In endorsing a partial abortion ban targeted for Colorado’s November election ballot, Denver Archbishop Samuel J. Aquila denounced abortion in sweeping terms yesterday at the annual Celebrate Life rally in Denver, saying, “Only the persons whose consciences are dead, who have no conscience, can participate in [abortion].”

The proposed measure backed by Denver’s Catholic leader would prohibit abortion after 22 weeks of pregnancy, putting a major regulation on the procedure in a state that’s known nationally as one of seven states that has no cutoff date for abortion.

Opponents of the partial ban say it targets a group of women who are already dealing with horrific decisions about pregnancies, and so the government should leave the choice to women.


Amber Jones had an abortion after 22 weeks, for example, after receiving a diagnosis of a rare fetal genetic disorder, which causes miscarriage half the time and death after one week for the median of those that make it through delivery. Read Jones’ story, written by my colleague Madeleine Schmidt, in Jezebel.

Dr. Warren Hern, who performs abortions in Colorado, has said the 22-week ban would be a “catastrophe” for women with pregnancy problems, like Jones’, that aren’t diagnosed until late in pregnancy.

“These women are desperate,” Hern told Jezebel “They don’t want to have an abortion. They want to have a baby.”

But Aquila told the crowd, which numbered in the thousands, that neither medical nor any other complication should stand in the way of stopping all abortion.

“No matter what the circumstances in life, each and every person is called to defend life, especially the lives of the most vulnerable,” said Aquila.

Placing a 22-week regulatory framework on abortion, instead of banning the practice outright has drawn opposition from some of the state’s leading anti-abortion activists.

“Our misguided pro-life allies have presided over decades of regulating child killing,” Bob Enyart, a spokesman for Colorado Right to Life (CRTL), told me earlier this year. “You don’t regulate crime; you deter crime. Once again, they increase confusion where only truth should be proclaimed. Their immoral initiative… seeks to protect children ‘who can survive outside the womb.’ But what about the rest of them?”

Aquila responded to these types of concerns by saying the proposed partial abortion ban is an important incremental step toward a total ban.

“And yes, we firmly believe that all abortion laws should be abolished,” said Aquila. “But we also desire to protect, even in increments, the gift of given life. We are not voting for abortion, nor are we saying we agree with abortion up to 22 weeks. What we are saying, is that we respect life, and we respect it for all the pregnancy.”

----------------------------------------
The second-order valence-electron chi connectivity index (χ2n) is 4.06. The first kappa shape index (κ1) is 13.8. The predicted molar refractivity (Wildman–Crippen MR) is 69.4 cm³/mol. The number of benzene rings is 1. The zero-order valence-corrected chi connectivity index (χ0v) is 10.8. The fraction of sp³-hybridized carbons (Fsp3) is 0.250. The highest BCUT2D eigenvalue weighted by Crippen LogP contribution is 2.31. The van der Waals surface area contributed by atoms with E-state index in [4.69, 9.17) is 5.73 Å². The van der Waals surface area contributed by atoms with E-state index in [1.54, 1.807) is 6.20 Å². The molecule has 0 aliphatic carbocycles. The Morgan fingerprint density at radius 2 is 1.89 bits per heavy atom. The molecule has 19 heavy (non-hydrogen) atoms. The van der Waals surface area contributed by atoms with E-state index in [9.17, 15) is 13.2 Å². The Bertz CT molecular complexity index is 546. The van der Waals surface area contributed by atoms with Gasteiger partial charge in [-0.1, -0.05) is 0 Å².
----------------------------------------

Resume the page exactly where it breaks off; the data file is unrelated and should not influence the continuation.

“We hope in November 2020 you and the citizens of Colorado will have the chance to protect unborn children, mothers, and fathers,” Aquila told the crowd.

Activists gather petitions for partial abortion ban.

One petition gatherer at the rally, David Cook, said many of the folks in the crowd had already signed the petition because they “believe in protecting the unborn.”

“I just wanted to come out and show support for pro-life,” said Andrew Larue, who just moved to Ft. Collins from Wyoming. “I definitely feel people are becoming more pro-life, and there’s more support for restrictions on abortion. I don’t know if the majority of people want to completely repeal abortion but I do know they are starting to swing more toward pro-life.”

Despite taking place in front of the state Capitol, the rally didn’t feature elected officials.

State Rep. Mark Baisley (R-Teller) was seen in the crowd, along with Senate district 23 GOP primary candidate Rupert Parchment.

“It would be selfish of me not to care about life,” said Parchment, saying he felt “compelled to come and be here” and that he “will support any legislation protecting life from conception all the way through natural death.”

The organization backing the partial abortion ban, Due Date Too Late, must gather 124,632 signatures by March to make the 2020 election ballot. The rally was organized largely by an arm of the Catholic Archdiocese, called